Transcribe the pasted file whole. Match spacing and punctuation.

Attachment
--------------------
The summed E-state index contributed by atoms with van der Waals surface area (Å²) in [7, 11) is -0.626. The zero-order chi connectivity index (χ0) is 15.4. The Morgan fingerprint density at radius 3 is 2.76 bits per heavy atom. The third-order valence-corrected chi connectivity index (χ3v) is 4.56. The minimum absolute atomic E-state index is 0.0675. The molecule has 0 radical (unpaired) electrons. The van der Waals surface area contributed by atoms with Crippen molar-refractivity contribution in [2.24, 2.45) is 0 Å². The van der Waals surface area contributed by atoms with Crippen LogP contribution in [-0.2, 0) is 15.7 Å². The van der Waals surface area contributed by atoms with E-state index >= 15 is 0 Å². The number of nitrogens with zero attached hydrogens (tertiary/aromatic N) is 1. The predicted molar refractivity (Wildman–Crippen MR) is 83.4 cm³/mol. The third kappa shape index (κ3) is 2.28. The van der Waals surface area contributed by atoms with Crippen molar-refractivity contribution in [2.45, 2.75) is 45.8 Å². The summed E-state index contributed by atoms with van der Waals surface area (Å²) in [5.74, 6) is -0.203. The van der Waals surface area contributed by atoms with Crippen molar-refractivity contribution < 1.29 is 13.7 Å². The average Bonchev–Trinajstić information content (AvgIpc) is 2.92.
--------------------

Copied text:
The summed E-state index contributed by atoms with van der Waals surface area (Å²) in [7, 11) is -0.626. The zero-order chi connectivity index (χ0) is 15.4. The Morgan fingerprint density at radius 3 is 2.76 bits per heavy atom. The third-order valence-corrected chi connectivity index (χ3v) is 4.56. The minimum absolute atomic E-state index is 0.0675. The molecule has 0 radical (unpaired) electrons. The van der Waals surface area contributed by atoms with Crippen molar-refractivity contribution in [2.24, 2.45) is 0 Å². The van der Waals surface area contributed by atoms with Crippen LogP contribution in [-0.2, 0) is 15.7 Å². The van der Waals surface area contributed by atoms with E-state index >= 15 is 0 Å². The number of nitrogens with zero attached hydrogens (tertiary/aromatic N) is 1. The predicted molar refractivity (Wildman–Crippen MR) is 83.4 cm³/mol. The third kappa shape index (κ3) is 2.28. The van der Waals surface area contributed by atoms with Crippen molar-refractivity contribution in [2.45, 2.75) is 45.8 Å². The summed E-state index contributed by atoms with van der Waals surface area (Å²) in [5.74, 6) is -0.203. The van der Waals surface area contributed by atoms with Crippen molar-refractivity contribution < 1.29 is 13.7 Å². The average Bonchev–Trinajstić information content (AvgIpc) is 2.92.